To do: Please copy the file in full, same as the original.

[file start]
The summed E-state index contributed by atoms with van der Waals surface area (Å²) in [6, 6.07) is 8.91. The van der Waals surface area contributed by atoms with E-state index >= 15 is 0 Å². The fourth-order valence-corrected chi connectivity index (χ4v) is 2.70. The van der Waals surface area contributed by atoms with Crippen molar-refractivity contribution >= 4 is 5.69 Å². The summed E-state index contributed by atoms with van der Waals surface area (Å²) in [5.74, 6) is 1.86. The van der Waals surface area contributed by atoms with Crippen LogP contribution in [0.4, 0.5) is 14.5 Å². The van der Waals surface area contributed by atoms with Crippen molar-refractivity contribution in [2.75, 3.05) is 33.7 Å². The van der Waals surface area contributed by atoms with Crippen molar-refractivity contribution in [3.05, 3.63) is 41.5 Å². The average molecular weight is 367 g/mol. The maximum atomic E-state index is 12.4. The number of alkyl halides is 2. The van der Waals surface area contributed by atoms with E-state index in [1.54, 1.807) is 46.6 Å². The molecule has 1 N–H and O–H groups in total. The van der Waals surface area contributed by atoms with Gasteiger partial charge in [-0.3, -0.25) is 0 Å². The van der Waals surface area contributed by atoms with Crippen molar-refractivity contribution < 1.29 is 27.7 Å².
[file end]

The summed E-state index contributed by atoms with van der Waals surface area (Å²) in [6, 6.07) is 8.91. The van der Waals surface area contributed by atoms with E-state index >= 15 is 0 Å². The fourth-order valence-corrected chi connectivity index (χ4v) is 2.70. The van der Waals surface area contributed by atoms with Crippen molar-refractivity contribution >= 4 is 5.69 Å². The summed E-state index contributed by atoms with van der Waals surface area (Å²) in [5.74, 6) is 1.86. The van der Waals surface area contributed by atoms with Crippen LogP contribution in [0.4, 0.5) is 14.5 Å². The van der Waals surface area contributed by atoms with Crippen molar-refractivity contribution in [2.75, 3.05) is 33.7 Å². The van der Waals surface area contributed by atoms with Crippen molar-refractivity contribution in [3.05, 3.63) is 41.5 Å². The average molecular weight is 367 g/mol. The maximum atomic E-state index is 12.4. The number of alkyl halides is 2. The van der Waals surface area contributed by atoms with E-state index in [1.54, 1.807) is 46.6 Å². The molecule has 1 N–H and O–H groups in total. The van der Waals surface area contributed by atoms with Gasteiger partial charge in [-0.3, -0.25) is 0 Å². The van der Waals surface area contributed by atoms with Crippen molar-refractivity contribution < 1.29 is 27.7 Å².